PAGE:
“It’s a little different visually, just because of where the holder is lining up in relation to the spot that I’m trying to hit. But the reality is I’m just looking back and finding spots on the holder’s body or wherever my target is - where the holder wants it or where the kicker wants the snap located. I’m just trying to hit those spots, so it doesn’t really matter a whole lot. I don’t really see the kicker in my set-up. The only thing that it sort of influences is that having a rightie and a leftie on the roster at the same time, you’re going back and forth. My first two years here I was with John Kasay and my last year in college I was with left-footed placekicker Brandon Walker at Notre Dame. So in the last four years I’ve actually snapped three years to a left-footer. It doesn’t really affect me one way or the other. Sometimes going back and forth is just a little tough visually, but once the season starts and we have one guy, whether it be Olindo or Justin, I don’t think I’ll even realize that Justin is left-footed or that Olindo is right-footed."

You’re also working with two new punters/holders in Nick Harris and Brad Nortman this year. Comparing the adjustment period of working with a new holder on placekicks vs. working with a new punter, does one of those tasks require more time or work than the other to get used to working with a new person?
“If I had to say one over the other I’d say the short snaps, because every holder sets their body a little differently and you have the kicker that you’re trying to work in. There are three of us trying to get on the same page as opposed to just two. You tend to have to spend a little bit more time working on a the operation of short snap, simply so all three of us are in timing and rhythm, and on the same page in terms of how we want the ball held for the kicker and snap location. The punt snap still requires the same amount of time. Some punters like the ball up more. Some punters like the ball down more. Everyone’s got their preferences. The really nice part about both Brad and Nick is that they give you a really nice target back there on the short snaps. They’ve both got great hands. We worked very well together in the OTAs and minicamps. So it hasn’t been a huge adjustment, but probably the short snaps take a little bit more time just because you’re adding in the third person.”

If giving advice to high school snappers, what is the single most important thing they should know?
“I think accuracy is always the most important thing. Certainly you want to have some good velocity. You want to have a good spiral, good rotation on the ball. But a lot of velocity and good rotation doesn’t mean much if the ball is all over the place. Understand that the primary job of the snapper is to get the ball into the punter’s hand so they can punt the ball. Focus on how will the punter receive the ball - will they receive it comfortably and easy to punt. That will lead to a much better overall operation."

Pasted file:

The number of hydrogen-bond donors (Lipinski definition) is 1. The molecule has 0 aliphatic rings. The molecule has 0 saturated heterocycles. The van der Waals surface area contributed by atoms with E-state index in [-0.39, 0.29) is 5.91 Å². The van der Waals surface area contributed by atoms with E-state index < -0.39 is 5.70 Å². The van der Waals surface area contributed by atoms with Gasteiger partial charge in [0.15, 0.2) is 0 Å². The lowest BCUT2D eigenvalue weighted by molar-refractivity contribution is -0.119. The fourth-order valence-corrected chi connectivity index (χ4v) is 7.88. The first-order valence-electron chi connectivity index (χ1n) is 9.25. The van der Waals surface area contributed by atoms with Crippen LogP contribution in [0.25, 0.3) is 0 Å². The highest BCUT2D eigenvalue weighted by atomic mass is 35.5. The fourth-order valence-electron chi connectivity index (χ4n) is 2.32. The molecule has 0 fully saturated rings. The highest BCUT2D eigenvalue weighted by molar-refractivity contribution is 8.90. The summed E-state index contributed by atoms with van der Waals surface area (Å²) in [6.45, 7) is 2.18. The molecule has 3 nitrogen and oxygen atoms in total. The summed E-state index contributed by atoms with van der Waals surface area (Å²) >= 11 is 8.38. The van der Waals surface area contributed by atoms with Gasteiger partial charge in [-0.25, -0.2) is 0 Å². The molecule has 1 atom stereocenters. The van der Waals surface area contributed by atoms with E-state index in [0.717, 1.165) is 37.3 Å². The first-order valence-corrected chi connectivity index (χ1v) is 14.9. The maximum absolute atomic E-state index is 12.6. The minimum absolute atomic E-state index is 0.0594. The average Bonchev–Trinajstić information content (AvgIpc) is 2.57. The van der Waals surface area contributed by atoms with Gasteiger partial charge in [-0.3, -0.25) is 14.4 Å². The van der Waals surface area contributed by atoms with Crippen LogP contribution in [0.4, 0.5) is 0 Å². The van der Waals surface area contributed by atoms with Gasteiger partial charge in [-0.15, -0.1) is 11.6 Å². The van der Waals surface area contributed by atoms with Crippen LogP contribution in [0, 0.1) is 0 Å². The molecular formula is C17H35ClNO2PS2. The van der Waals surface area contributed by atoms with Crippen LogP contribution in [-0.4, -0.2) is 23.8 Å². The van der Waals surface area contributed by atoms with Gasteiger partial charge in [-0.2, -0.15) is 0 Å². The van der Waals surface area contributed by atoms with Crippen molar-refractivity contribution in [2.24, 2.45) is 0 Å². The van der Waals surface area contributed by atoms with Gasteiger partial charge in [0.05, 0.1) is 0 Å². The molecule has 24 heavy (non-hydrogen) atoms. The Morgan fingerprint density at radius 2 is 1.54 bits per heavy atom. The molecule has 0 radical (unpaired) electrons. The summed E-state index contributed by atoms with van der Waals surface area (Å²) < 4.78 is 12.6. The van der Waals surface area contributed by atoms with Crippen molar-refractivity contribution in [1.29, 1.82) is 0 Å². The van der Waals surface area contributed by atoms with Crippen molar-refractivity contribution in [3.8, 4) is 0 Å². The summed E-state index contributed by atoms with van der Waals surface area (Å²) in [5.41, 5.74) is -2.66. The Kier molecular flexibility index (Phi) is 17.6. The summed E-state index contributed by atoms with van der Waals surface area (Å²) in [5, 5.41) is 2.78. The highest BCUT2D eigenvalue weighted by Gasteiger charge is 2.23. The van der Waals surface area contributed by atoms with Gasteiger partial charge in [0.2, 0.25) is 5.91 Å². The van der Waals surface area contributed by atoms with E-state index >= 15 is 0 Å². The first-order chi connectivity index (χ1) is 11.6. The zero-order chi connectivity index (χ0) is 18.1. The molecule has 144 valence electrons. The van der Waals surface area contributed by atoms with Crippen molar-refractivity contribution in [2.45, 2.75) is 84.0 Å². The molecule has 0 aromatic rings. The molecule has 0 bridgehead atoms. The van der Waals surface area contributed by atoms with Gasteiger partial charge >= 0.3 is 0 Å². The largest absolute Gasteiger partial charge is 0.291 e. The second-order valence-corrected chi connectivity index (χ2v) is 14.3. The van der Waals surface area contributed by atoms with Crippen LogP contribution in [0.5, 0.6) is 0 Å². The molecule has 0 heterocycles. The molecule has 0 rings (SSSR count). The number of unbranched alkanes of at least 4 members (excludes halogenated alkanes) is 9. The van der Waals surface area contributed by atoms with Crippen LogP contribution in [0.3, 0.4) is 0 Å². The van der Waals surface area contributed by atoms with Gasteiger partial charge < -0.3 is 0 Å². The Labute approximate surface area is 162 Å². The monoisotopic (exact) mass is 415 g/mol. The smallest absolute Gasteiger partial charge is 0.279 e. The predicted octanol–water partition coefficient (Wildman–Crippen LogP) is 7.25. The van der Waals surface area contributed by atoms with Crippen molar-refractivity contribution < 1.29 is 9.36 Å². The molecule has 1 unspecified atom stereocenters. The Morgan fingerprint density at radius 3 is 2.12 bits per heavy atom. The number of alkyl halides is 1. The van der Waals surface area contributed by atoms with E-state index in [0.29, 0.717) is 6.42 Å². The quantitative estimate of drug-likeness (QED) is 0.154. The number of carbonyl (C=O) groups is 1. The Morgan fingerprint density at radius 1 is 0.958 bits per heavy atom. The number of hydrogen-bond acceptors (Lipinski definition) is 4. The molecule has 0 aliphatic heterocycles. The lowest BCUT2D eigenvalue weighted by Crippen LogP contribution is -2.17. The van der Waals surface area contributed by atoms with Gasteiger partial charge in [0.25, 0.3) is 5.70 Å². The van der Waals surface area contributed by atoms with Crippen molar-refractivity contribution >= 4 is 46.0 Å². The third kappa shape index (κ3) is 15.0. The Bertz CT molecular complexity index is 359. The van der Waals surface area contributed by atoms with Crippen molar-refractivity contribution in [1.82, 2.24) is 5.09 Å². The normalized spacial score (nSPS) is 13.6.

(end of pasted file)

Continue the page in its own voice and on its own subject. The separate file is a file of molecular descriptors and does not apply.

Is there any lesser known item that isn’t typically taught, but that you’ve learned or discovered on your own over the years?
“I think it’s a lot like a pitching motion or a batting motion. Everyone’s got their little different set-ups. I don’t think there’s a one-size-fits-all for long snapping. But probably the most important thing is to be balanced in your snap. The biggest transition I made in going from high school to college was all of a sudden my requirements for having to protect because we went with the standard NFL style punt protection in college. I know that’s changed for a lot of college programs, but snapping without protection responsibilities and snapping with protection responsibilities are two completely different animals. The more you can stay balanced both before the snap and as you’re catching yourself as you’re releasing the snap will allow for that transition to be a lot better. My freshman year in college I had to completely re-learn how to snap and be balanced, because in high school I snapped and took off down the field like a gunner. All of a sudden now I’m in college and I’ve got to be back-pedaling and taking on 250 pound linebackers and safeties. It’s a completely different beast.”

Regarding the Trivia Tuesdays that you do on Twitter, what’s the most interesting thing you’ve learned so far?
“The biggest surprise I’ve learned is that Panthers fans are on top of their stuff. I’d say at least 70% of the time we’ve had a correct answer inside about 20 seconds. So I’ve had to turn up the difficulty of questions tremendously. Probably the most interesting question that baffled our fans was that Steve Smith was one of four active players to score a touchdown rushing, receiving, kick return and punt return. I think the most common answer was Devin Hester because he’s so unbelievable on punt returns, everyone assumed he had done it. He hadn’t done it. I think everyone had forgotten how good Steve Smith was on special teams. It baffled me a little bit. I think that one took about twenty minutes for our fans to get right. We’ve got some loyal fans that know a lot of stuff, but that one tripped them up a little bit.”